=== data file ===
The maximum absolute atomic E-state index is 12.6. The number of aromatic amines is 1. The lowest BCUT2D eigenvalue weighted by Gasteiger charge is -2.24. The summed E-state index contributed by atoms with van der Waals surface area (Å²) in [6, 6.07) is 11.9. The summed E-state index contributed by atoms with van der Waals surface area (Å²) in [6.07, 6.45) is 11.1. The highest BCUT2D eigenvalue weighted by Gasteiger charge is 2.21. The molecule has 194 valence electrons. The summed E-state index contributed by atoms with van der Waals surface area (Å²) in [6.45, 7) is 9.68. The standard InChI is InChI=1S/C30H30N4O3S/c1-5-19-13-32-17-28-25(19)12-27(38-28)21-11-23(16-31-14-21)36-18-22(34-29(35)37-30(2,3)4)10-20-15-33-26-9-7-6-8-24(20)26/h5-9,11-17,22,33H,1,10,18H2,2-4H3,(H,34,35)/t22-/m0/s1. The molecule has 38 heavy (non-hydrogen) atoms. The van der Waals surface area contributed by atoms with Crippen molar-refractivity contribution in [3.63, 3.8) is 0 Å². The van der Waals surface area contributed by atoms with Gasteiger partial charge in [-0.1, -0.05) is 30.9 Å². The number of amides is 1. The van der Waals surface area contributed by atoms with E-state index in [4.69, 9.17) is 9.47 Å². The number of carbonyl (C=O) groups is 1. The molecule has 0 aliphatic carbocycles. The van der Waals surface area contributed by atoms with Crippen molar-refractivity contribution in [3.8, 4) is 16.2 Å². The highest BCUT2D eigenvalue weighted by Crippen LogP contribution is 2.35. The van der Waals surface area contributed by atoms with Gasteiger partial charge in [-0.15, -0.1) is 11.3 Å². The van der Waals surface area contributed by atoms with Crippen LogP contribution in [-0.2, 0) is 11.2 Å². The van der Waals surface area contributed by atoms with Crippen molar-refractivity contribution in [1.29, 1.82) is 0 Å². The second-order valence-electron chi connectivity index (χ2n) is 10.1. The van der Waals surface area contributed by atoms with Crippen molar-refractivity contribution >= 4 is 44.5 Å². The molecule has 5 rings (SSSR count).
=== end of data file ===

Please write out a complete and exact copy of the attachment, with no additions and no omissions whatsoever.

The maximum absolute atomic E-state index is 12.6. The number of aromatic amines is 1. The lowest BCUT2D eigenvalue weighted by Gasteiger charge is -2.24. The summed E-state index contributed by atoms with van der Waals surface area (Å²) in [6, 6.07) is 11.9. The summed E-state index contributed by atoms with van der Waals surface area (Å²) in [6.07, 6.45) is 11.1. The highest BCUT2D eigenvalue weighted by Gasteiger charge is 2.21. The molecule has 194 valence electrons. The summed E-state index contributed by atoms with van der Waals surface area (Å²) in [6.45, 7) is 9.68. The standard InChI is InChI=1S/C30H30N4O3S/c1-5-19-13-32-17-28-25(19)12-27(38-28)21-11-23(16-31-14-21)36-18-22(34-29(35)37-30(2,3)4)10-20-15-33-26-9-7-6-8-24(20)26/h5-9,11-17,22,33H,1,10,18H2,2-4H3,(H,34,35)/t22-/m0/s1. The molecule has 38 heavy (non-hydrogen) atoms. The van der Waals surface area contributed by atoms with Crippen molar-refractivity contribution in [3.63, 3.8) is 0 Å². The van der Waals surface area contributed by atoms with Gasteiger partial charge in [-0.1, -0.05) is 30.9 Å². The number of amides is 1. The van der Waals surface area contributed by atoms with E-state index in [4.69, 9.17) is 9.47 Å². The number of carbonyl (C=O) groups is 1. The molecule has 0 aliphatic carbocycles. The van der Waals surface area contributed by atoms with Crippen molar-refractivity contribution in [3.8, 4) is 16.2 Å². The highest BCUT2D eigenvalue weighted by Crippen LogP contribution is 2.35. The van der Waals surface area contributed by atoms with Gasteiger partial charge in [-0.15, -0.1) is 11.3 Å². The van der Waals surface area contributed by atoms with Crippen LogP contribution in [-0.2, 0) is 11.2 Å². The van der Waals surface area contributed by atoms with Crippen molar-refractivity contribution in [1.29, 1.82) is 0 Å². The second-order valence-electron chi connectivity index (χ2n) is 10.1. The van der Waals surface area contributed by atoms with Crippen molar-refractivity contribution >= 4 is 44.5 Å². The molecule has 5 rings (SSSR count).